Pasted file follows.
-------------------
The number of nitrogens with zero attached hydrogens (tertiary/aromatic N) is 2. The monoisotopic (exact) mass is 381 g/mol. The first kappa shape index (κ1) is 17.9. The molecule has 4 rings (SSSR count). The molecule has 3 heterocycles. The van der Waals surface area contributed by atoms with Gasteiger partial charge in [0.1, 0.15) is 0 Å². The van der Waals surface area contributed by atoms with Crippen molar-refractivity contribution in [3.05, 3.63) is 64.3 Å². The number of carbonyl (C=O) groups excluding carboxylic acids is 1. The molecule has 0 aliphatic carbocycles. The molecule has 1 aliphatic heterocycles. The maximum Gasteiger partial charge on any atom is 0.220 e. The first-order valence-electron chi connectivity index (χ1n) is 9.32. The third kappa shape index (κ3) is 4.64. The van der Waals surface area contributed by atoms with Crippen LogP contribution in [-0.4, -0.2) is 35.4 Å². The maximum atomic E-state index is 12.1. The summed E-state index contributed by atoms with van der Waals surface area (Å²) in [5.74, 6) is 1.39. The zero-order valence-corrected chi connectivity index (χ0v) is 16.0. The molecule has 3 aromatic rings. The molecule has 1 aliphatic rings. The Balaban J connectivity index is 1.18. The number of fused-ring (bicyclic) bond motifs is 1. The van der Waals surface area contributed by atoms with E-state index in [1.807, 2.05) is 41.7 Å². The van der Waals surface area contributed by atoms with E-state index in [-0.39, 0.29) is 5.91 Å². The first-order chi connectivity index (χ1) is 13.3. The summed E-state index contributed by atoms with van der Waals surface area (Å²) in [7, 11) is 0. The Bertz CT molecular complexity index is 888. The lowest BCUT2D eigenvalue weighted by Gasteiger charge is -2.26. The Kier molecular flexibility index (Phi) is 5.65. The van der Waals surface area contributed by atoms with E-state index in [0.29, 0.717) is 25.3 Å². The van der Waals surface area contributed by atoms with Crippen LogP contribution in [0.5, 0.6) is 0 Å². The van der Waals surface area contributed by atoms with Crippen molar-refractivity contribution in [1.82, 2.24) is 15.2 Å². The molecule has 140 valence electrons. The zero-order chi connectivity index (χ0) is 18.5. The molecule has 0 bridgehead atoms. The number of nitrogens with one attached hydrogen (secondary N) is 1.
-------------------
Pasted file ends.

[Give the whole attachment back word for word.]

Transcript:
The number of nitrogens with zero attached hydrogens (tertiary/aromatic N) is 2. The monoisotopic (exact) mass is 381 g/mol. The first kappa shape index (κ1) is 17.9. The molecule has 4 rings (SSSR count). The molecule has 3 heterocycles. The van der Waals surface area contributed by atoms with Gasteiger partial charge in [0.1, 0.15) is 0 Å². The van der Waals surface area contributed by atoms with Crippen molar-refractivity contribution in [3.05, 3.63) is 64.3 Å². The number of carbonyl (C=O) groups excluding carboxylic acids is 1. The molecule has 0 aliphatic carbocycles. The molecule has 1 aliphatic heterocycles. The maximum Gasteiger partial charge on any atom is 0.220 e. The first-order valence-electron chi connectivity index (χ1n) is 9.32. The third kappa shape index (κ3) is 4.64. The van der Waals surface area contributed by atoms with Crippen LogP contribution in [-0.4, -0.2) is 35.4 Å². The maximum atomic E-state index is 12.1. The summed E-state index contributed by atoms with van der Waals surface area (Å²) in [5.74, 6) is 1.39. The zero-order valence-corrected chi connectivity index (χ0v) is 16.0. The molecule has 3 aromatic rings. The molecule has 1 aliphatic rings. The Balaban J connectivity index is 1.18. The number of fused-ring (bicyclic) bond motifs is 1. The van der Waals surface area contributed by atoms with E-state index in [1.807, 2.05) is 41.7 Å². The van der Waals surface area contributed by atoms with E-state index in [-0.39, 0.29) is 5.91 Å². The first-order chi connectivity index (χ1) is 13.3. The summed E-state index contributed by atoms with van der Waals surface area (Å²) in [7, 11) is 0. The Bertz CT molecular complexity index is 888. The lowest BCUT2D eigenvalue weighted by Gasteiger charge is -2.26. The Kier molecular flexibility index (Phi) is 5.65. The van der Waals surface area contributed by atoms with E-state index in [0.29, 0.717) is 25.3 Å². The van der Waals surface area contributed by atoms with Crippen LogP contribution in [0.5, 0.6) is 0 Å². The van der Waals surface area contributed by atoms with Crippen molar-refractivity contribution in [1.82, 2.24) is 15.2 Å². The molecule has 140 valence electrons. The zero-order chi connectivity index (χ0) is 18.5. The molecule has 0 bridgehead atoms. The number of nitrogens with one attached hydrogen (secondary N) is 1.